Recommends
    No opinion of CEO
  3.  

    Wish I had gone on gut instinct and avoided the company

    • Comp & Benefits
    • Work/Life Balance
    • Senior Management
    • Career Opportunities
    Former Employee - Human Resources in Scranton, PA
    Former Employee - Human Resources in Scranton, PA

    I worked at Penn Foster, Inc

    Pros

    Benefits are good based on the area
    The people there are very friendly
    Depending on department, you can learn a lot in a short amount of time
    Flex time
    Can easily manage yourself

    Cons

    Bad reputation in area for Company name changes (due to acquisitions)
    A large number of employees have been with the company a long time (20+ years) they know everyone and talk about everyone
    Lack of resources causes very long hours (human capital)
    Some managers have little understand of the work their employees are doing
    Long term employees very set in ways
    The pay scale is very skewed

    Advice to ManagementAdvice

    Really look at what you're doing joining forces with The Princeton Review. The work necessary for the transition will take much longer - and cost more - to accomplish than you have planned on. Also look at your employees and use common sense. If you're not communicating with some of your employees you're not seeing the entire picture.

    Doesn't Recommend
    No opinion of CEO
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  5.  

    Inbound Great Out Bound Repetitive

    • Comp & Benefits
    • Work/Life Balance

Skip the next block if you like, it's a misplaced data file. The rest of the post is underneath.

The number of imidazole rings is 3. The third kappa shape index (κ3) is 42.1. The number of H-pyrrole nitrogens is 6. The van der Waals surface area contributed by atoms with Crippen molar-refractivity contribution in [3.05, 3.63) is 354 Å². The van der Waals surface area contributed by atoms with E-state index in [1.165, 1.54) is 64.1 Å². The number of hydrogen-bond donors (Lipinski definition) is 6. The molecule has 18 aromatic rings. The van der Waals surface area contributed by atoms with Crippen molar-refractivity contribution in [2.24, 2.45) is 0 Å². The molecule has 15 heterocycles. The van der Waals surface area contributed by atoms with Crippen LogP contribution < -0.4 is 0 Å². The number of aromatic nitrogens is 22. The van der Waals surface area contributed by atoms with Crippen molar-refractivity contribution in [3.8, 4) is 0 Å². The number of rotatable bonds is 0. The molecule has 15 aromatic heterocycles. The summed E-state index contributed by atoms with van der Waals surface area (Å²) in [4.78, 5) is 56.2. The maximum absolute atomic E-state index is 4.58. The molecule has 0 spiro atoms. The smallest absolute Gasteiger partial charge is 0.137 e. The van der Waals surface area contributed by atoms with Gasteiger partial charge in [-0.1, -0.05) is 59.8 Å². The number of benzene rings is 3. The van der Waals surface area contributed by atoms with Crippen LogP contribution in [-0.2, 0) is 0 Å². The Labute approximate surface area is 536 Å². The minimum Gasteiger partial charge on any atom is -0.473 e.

• Senior Management
    • Career Opportunities
    Former Employee - Enrollment Advisor in Scranton, PA
    Former Employee - Enrollment Advisor in Scranton, PA

    I worked at Penn Foster, Inc

    Pros

    Solid Pay and Benefits, great work atmosphere if you have day shift

    Cons

    Out Bound calls are repetitive and the same people are repeatedly called.

    Advice to ManagementAdvice

    leave the lights on when night shift is working.

    No opinion of CEO
  6. 1 person found this helpful  

    A good company with an excellent product.

    • Comp & Benefits
    • Work/Life Balance
    • Senior Management
    • Career Opportunities
    Current Employee - Admissions Counselor in Scranton, PA
    Current Employee - Admissions Counselor in Scranton, PA

    I have been working at Penn Foster, Inc

    Pros

    the education programs we produce and sell are excellent. Our programs change lives at a very affordable price--less than $1,000. The work environment is pleasant.

    Cons

    Pay is too low for the experience and quality of work I perform. Company only pays the amount paid by other local employers, rather than reward excellence. Company doesn't care if they lose good employees to employers willing to pay more.

    Advice to ManagementAdvice

    Get out of the "call center" mentality. We're not selling long distance phone service or credit card offers. Representatives are 'sales counselors' and should be compensated higher. Get out of the employee "revolving door" mentality--pay good employees a good living wage.